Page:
Senate Probe Spotlights Use of Influence Ethics Experts Call for Clear Standards on Proper vs. Improper Intervention. KEATING FIVE HEARINGS

By Robert P. Hey, writer of The Christian Science Monitor | The Christian Science Monitor, November 27, 1990 | Go to article overview

Senate Probe Spotlights Use of Influence Ethics Experts Call for Clear Standards on Proper vs. Improper Intervention. KEATING FIVE HEARINGS


Robert P. Hey, writer of The Christian Science Monitor, The Christian Science Monitor


ONE of the key issues in the Senate Ethics Committee hearings into the activities of the so-called Keating Five senators is the propriety of intervention on behalf of constituents.

"From a study of past ethics cases and congressional literature on the subject," says committee member Trent Lott (R) of Mississippi, "the standard is clear that there is nothing wrong in a senator meeting with a regulator. In fact, it's expected. The real question is: `How far is too far?"'

The hearings, which resumed yesterday, are probing the actions taken by five senators on behalf of Charles Keating and the firms, including the Lincoln Savings and Loan Association, that he controlled. The five Senators are Alan Cranston (D) of California, Dennis DeConcini (D) of Arizona, John Glenn (D) of Ohio, John McCain (R) of Arizona, and Donald Riegle (D) of Michigan. Each maintains he has done nothing wrong.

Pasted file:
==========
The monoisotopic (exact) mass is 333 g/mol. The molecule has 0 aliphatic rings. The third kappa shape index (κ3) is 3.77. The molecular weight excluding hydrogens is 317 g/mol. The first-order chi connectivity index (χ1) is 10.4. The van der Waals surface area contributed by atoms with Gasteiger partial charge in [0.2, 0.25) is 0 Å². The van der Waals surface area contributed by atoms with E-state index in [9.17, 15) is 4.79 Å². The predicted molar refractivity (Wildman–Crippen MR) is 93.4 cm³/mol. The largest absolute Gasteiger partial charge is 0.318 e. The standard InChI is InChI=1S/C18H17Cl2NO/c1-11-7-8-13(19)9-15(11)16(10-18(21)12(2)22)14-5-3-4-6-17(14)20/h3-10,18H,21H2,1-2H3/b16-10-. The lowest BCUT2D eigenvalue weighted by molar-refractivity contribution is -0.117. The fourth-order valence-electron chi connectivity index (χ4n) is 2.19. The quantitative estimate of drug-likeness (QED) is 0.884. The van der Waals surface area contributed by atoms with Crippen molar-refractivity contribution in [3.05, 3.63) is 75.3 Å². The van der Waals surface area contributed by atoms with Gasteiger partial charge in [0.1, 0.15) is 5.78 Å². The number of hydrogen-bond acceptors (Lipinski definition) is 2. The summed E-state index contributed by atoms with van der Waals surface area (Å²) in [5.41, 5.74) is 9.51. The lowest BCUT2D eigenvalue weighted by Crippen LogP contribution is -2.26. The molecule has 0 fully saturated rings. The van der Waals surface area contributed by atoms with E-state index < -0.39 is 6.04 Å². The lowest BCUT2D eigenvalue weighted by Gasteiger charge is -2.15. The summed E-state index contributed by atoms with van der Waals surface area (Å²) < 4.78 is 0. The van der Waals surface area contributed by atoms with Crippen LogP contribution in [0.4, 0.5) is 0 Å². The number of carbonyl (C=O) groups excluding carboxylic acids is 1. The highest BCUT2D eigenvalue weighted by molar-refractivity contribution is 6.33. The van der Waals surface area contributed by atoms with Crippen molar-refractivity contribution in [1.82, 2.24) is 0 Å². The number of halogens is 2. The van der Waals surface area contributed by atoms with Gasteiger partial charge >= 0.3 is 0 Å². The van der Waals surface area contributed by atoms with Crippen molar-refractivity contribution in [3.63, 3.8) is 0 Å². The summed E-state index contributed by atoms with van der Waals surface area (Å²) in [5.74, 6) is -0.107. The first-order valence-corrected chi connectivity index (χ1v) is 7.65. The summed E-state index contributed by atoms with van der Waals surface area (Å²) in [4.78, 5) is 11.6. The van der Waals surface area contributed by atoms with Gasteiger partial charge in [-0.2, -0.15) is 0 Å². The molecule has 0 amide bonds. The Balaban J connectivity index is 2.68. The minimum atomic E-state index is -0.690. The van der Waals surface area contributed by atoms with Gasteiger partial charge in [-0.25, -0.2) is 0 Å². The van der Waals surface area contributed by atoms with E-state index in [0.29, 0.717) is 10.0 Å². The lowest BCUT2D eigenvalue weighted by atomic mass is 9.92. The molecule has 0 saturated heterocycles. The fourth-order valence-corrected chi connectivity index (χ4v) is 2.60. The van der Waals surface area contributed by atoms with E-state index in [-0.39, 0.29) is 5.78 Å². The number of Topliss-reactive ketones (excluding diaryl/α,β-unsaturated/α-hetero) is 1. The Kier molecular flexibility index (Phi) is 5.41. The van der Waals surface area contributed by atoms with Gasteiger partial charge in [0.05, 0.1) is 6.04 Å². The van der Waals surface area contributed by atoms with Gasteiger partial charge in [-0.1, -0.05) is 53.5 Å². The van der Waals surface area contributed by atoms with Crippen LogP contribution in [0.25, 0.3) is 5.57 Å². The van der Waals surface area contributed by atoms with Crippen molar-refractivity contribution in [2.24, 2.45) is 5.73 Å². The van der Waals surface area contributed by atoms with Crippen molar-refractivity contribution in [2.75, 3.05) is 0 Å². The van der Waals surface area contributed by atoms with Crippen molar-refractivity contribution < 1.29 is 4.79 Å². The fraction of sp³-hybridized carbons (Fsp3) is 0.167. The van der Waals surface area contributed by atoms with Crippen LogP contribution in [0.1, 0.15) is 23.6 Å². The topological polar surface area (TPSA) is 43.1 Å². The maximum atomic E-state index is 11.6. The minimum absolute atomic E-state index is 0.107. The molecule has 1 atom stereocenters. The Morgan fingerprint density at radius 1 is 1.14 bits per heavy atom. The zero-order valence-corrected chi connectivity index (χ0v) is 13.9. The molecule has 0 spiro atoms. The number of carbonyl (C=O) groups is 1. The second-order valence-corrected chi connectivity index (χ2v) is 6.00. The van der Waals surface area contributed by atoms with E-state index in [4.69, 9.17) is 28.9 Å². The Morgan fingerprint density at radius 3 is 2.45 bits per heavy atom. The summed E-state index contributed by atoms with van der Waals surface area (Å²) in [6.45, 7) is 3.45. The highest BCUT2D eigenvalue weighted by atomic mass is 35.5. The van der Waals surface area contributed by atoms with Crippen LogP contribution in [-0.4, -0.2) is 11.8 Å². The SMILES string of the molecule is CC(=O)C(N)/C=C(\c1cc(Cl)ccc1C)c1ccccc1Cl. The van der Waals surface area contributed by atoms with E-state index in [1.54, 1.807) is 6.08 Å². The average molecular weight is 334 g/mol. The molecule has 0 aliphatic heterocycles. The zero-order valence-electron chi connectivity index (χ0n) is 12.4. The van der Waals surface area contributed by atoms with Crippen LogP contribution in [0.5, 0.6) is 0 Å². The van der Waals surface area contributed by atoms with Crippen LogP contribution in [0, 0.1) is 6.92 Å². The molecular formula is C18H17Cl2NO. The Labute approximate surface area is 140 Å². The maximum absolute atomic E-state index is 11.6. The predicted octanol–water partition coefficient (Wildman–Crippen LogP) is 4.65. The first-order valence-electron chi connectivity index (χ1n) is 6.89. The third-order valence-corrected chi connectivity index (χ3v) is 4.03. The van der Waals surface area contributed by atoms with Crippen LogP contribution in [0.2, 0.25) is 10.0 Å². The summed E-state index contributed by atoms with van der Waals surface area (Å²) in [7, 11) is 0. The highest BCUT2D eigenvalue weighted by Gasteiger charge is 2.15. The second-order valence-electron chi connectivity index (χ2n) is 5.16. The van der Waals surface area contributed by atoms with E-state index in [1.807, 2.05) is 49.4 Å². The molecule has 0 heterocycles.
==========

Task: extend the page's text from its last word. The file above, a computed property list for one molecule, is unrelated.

Members of Congress and political scientists say that intervening with government officials is a necessary part of the job of every member of Congress.

"Congressional intervention and the availability of intervention demonstrably offset agency indifference, are a guard against arbitrary, improper, and illegal bureaucratic decisions, and provide the power of public pressure to require the nonelected official to be responsive," says Senate Ethics Committee member Terry Sanford (D) of North Carolina.

"Intervention is the essence of representative government, for without it the citizen would have no recourse except judicial action," he says.

In his opening statement last week, Senator DeConcini illustrated from his own experience the range of cases in which a member of Congress might intercede: a military officer who felt he had been discriminated against; the McDonnell Douglas Corporation, with nearly 5,000 employees in Arizona, that had not received from the Pentagon a full complement of orders for Apache helicopters; Arizona (and other) farmers who protested action by the Bureau of Reclamation, and an American military family that was refused permission to bring to the United States a child they had adopted in Turkey.

Members of Congress receive many requests for help from constituents - not only the powerful like Mr. Keating but also the powerless. DeConcini says he and his office staff have intervened for 75,000 constituents in 14 years. Senator Cranston says, "Some days it seems to me like every one of my 30 million constituents has a problem or a view and wants my attention."

Yet no broad agreement exists on the limits of proper intervention. …

The rest of this article is only available to active members of Questia

Already a member? Log in now.

Notes for this article

Add a new note